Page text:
TORONTO – Thirty-two-year-old Lea Kielinen still remembers the names she was called by girls who were bullying her at the age of eleven.
“I was called a ‘hooker’ for the way I would stand,” said Kielinen in a phone interview from her home in Coquitlam, B.C. “There was one girl who sat beside me and would just constantly throw things in my hair, and call me ugly…I would be excluded from groups.”
Kielinen says the emotional and verbal abuse lasted for about a year and a half, and eventually caused her to write her own suicide note. The note was found by one of the bullies who raided her desk and brought it to the guidance counselor.
“I only remember going to two or three counseling sessions, and it didn’t help very much,” she said. “It mainly ended up being about my relationship with my parents instead of my relationship with the girls at school, so it basically just kind of got pushed off to the side. I just shut down and stopped talking about it.”
Kielinen says she still feels the effects of the bullying today. A recent trip to register her four-year-old son for kindergarten brought on a mild anxiety attack.
“It’s been a lifelong battle for me that is becoming more apparent as my child gets older, and how I’m coping with new friends that we’re meeting along the way,” she said.
According to new research from North Carolina’s Duke University, Kielinen is not alone.
Children who are bullied have an increased risk of anxiety disorders, depression and suicidal thoughts later in adult life, according to the study.
Lead author Dr. William Copeland said he was surprised to find the emotional effects of bullying lasted into adulthood.
Copeland and his team looked at more than 20 years of data involving 1,420 North Carolina children ages 9, 11 and 13. The study started in 1993 (before there was such a thing as cyberbullying) and interviewed children and parents annually until the kids were 16, with periodic interviews thereafter.
The study controlled for things like poverty, abuse and a dysfunctional home life, and looked at the impact of bullying on psychological health independent of those factors.
Unsurprisingly, those with no history of being a victim or a bully had a lower risk of psychiatric disorders in adulthood.
Those who were purely victims showed higher levels of depressive disorders, anxiety disorders, general anxiety, panic disorder and agoraphobia (fear of being in a place where you believe it’s difficult to escape).
But Copeland says those with the worst mental health outcomes later in life were those who were both bullies and victims, unlike Kielinen, who was purely a victim.
While this study didn’t look at whether they started as victims and later became bullies or vice versa, he hypothesizes a possible scenario.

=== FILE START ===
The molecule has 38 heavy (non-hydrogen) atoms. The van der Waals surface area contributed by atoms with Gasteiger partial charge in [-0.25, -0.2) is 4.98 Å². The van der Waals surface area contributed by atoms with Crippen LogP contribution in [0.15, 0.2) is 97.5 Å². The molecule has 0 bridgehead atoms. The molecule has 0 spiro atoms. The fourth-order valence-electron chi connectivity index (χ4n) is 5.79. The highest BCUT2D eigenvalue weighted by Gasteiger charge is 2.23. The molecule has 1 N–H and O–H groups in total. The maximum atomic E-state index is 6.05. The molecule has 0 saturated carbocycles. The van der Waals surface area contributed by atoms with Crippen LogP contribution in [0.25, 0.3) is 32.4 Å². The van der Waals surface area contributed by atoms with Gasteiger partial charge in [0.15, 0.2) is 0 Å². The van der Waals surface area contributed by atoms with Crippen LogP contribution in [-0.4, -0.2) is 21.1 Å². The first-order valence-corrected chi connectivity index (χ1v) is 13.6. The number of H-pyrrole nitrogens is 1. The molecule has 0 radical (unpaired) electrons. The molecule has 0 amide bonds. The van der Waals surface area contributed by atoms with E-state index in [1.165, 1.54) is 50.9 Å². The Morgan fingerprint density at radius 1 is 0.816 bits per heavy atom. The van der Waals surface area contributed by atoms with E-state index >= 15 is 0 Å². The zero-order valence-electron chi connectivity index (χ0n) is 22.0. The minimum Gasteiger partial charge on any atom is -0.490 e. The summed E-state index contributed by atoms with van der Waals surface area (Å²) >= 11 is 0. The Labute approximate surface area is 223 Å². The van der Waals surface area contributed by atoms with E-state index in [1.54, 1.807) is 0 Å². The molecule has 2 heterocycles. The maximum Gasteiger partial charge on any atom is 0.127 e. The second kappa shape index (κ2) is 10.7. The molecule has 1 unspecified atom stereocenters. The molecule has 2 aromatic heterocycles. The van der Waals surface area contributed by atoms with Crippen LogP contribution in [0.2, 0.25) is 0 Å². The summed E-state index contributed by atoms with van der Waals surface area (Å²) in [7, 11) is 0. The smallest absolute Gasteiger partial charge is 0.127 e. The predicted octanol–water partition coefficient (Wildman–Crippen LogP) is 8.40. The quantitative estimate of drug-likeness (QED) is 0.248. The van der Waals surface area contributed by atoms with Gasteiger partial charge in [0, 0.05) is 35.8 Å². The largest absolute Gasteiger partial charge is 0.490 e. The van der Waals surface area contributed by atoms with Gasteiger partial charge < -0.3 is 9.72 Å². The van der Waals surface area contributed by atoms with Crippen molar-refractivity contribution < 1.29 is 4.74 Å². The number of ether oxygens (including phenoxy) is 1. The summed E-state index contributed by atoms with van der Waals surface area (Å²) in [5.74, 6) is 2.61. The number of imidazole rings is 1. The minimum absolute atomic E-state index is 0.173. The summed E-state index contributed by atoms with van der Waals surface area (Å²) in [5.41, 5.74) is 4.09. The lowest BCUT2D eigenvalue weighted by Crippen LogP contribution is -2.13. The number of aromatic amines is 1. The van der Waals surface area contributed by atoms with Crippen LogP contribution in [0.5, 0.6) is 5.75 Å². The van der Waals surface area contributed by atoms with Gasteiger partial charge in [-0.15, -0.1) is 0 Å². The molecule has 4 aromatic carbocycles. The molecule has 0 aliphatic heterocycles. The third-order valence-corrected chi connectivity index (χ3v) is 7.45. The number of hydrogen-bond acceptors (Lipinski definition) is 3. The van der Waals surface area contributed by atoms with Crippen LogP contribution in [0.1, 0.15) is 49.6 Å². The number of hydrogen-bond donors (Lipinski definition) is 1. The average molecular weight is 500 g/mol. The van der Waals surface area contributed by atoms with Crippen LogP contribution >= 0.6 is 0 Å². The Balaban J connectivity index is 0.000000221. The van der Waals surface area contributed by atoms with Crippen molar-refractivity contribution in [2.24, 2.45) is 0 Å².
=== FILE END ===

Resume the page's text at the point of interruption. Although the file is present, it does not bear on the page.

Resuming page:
“They’re probably not functioning too well at school to begin with, and because of that… they get picked on,” he suggested. “Instead of then feeling sympathy and not wanting to do the same to other people, they see bullying as a way to get noticed at school, and to get some attention, and so they then go and try to find somebody that they perceive to be weak or that they can then bully.”
The people who reported being both a bully and a victim had higher levels of all anxiety and depressive disorders, the highest levels of suicidal thoughts, and increased risk of panic disorder in adulthood.
Copeland is trained as a clinical psychologist, and says he traditionally prioritized the relationship between the child and the parent in terms of the child’s long-term functioning. However, he says this study is the latest to shift his ideas of how to assess kids in a clinical setting.
“What goes on outside the home and between the child and their peers may, in some cases, be just as important in terms of their long-term functioning,” said Copeland.
Copeland believes this study will change the belief that bullying is a “normal” part of growing up, and says he thinks Canadians are doing a “better job” at being sensitive to bullying than those in the U.S.
It’s also worth noting that the study found only 4.5 per cent were bullies and victims, and only 5 per cent were pure bullies. With 21.6 per cent pure victims, that means more than 65 per cent were neither bullies nor victims, which is a significant majority.
Copeland calls this a positive finding, and wonders, “if we were to do the same study today…what would the rates be? Is it more common or are we doing a much better job of stamping it out?”
Kielinen hopes we are, and is doing her best to instill her young son with a sense of empathy-which is already working.
“Right now he’s in daycare, and the teachers have told us that if he sees a younger child being picked on by an older child, he gets in the middle and tries to stop it,” she said.
“I was so proud.”